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Re: [XP] Re: Give simple design a chance - old code never dies

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  • Curtis Cooley
    ... Actually, if you are doing TDD then removing unwanted generality is impossible since you can t remove what you can t find : D -- ======================
    Message 1 of 15 , Jul 1, 2003
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      On Tue, 2003-07-01 at 14:27, Jeff Grigg wrote:
      > >>> Bill Wake wrote:
      > >>>> [...] you may have to rip out the generalized but wrong
      > >>>> solution, returning to the simple design, and then
      > >>>> generalize it in the way "reality" requires.)
      >
      > >> --- Steve Berczuk <berczuk@a...> wrote:
      > >>> Another factor that people who distrust YAGNI is fear
      > >>> that once code is in the system it will /never/ go away.
      > >>> [...] If this is the place a person is coming from, its
      > >>> easy to see why a 'more general' solution seems like a
      > >>> safer bet. [...]
      >
      > > On Tue, 2003-07-01 at 12:05, Jeff Grigg wrote:
      > >> Old code never dies. It never goes away. Revoking existing
      > >> functionality can be a remarkably difficult and dangerous
      > >> thing to do: [...]
      > >>
      > >> So premature generality can be a remarkably *unsafe* bet!
      >
      > --- Curtis Cooley <curtis@r...> wrote:
      > > If I take code out and tests break it was necessary. Otherwise
      > > it was unnecessary.
      > > If I take code out and no tests break and your code breaks
      > > then write tests next time.
      >
      > Correct. To safely remove unnecessary generality or functionality,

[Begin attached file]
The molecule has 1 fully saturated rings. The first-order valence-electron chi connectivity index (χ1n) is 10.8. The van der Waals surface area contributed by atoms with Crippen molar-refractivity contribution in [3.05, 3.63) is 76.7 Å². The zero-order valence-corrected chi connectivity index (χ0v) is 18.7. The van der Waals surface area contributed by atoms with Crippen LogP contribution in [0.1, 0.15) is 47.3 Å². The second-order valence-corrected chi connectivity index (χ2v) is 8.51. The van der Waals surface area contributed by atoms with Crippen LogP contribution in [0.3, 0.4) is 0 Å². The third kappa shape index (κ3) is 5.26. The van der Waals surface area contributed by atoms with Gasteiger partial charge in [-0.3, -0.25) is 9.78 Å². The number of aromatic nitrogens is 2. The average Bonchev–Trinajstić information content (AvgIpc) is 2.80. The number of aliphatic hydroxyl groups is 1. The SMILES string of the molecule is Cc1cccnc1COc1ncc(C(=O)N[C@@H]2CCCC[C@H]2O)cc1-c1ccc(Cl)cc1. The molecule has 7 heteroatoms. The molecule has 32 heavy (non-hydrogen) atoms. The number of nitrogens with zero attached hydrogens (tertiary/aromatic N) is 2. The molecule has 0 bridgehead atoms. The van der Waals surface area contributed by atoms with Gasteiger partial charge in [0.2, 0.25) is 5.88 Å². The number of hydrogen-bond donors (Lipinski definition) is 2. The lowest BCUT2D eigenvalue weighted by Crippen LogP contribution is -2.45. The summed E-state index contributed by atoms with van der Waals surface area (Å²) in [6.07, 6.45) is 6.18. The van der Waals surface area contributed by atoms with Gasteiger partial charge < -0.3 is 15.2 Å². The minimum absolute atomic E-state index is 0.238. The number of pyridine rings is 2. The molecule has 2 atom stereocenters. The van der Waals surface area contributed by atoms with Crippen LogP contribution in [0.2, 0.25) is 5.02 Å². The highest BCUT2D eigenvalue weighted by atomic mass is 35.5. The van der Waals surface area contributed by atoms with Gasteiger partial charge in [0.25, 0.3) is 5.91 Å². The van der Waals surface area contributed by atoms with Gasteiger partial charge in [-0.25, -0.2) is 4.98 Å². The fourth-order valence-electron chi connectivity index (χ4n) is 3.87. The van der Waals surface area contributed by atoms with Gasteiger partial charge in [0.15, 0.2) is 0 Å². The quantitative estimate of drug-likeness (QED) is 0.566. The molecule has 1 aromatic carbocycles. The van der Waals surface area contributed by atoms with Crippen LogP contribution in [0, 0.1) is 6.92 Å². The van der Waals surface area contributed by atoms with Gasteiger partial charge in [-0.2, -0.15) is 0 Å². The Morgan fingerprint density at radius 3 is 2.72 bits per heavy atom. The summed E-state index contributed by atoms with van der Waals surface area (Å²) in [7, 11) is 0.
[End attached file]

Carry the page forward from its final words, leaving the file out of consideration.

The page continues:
> you must test all functionality that might have used it after making
      > the change.
      >
      > But if you're not using Test Driven Development (TDD),
      > then "retesting everything" quickly becomes practically impossible.
      > _ _ _
      >
      > So we end up with a remarkable irony:
      >
      > If you're doing TDD, then removing unwanted generality and
      > functionality is much easier and safer than if you're not.

      Actually, if you are doing TDD then removing unwanted generality is
      impossible since you can't remove what you can't find :>D

      --
      ======================
      Curtis R Cooley
      RADSoft
      Better software faster
      curtis@...
      ----------------------
      Dr. Zoidberg: "Okay, so you're nonchalant, stop rubbing our noses in it.
    • Steve Berczuk
      ... I agree with you, but my point was that the old code never dies can cut both ways. Sometime people think: If I implement it this way NOW, it will never
      Message 2 of 15 , Jul 8, 2003
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        Jeff Grigg wrote:

        > --- Steve Berczuk <berczuk@a...> wrote:
        >>Maybe the trick is to convice a non-believer in YAGNI that
        >>code will change over time when needed?
        >
        >
        > Old code never dies. It never goes away. Revoking existing
        > functionality can be a remarkably difficult and dangerous thing to
        > do: It can be somewhere between "difficult" and "impossible" to
        > determine if someone has come to rely on the "unnecessary" extra
        > functionality or generality. This means that once you put
        > inappropriate generality in, you may never be able to take it out.
        > Your only choice then is to add generality on top of generality,
        > multiplying the complexity.
        >
        > So premature generality can be a remarkably *unsafe* bet!

        I agree with you, but my point was that the 'old code never dies' can
        cut both ways. Sometime people think: "If I implement it this way NOW,
        it will never change, do I should do the most general thing..."

        Thinking about it, it seems that YAGNI and "Old Code Never Dies" (OCND?
        :) ) conflict with each other...

        -steve


        --
        Steve Berczuk | steve@... | http://www.berczuk.com
        SCM Patterns: Effective Teamwork, Practical Integration
        www.scmpatterns.com
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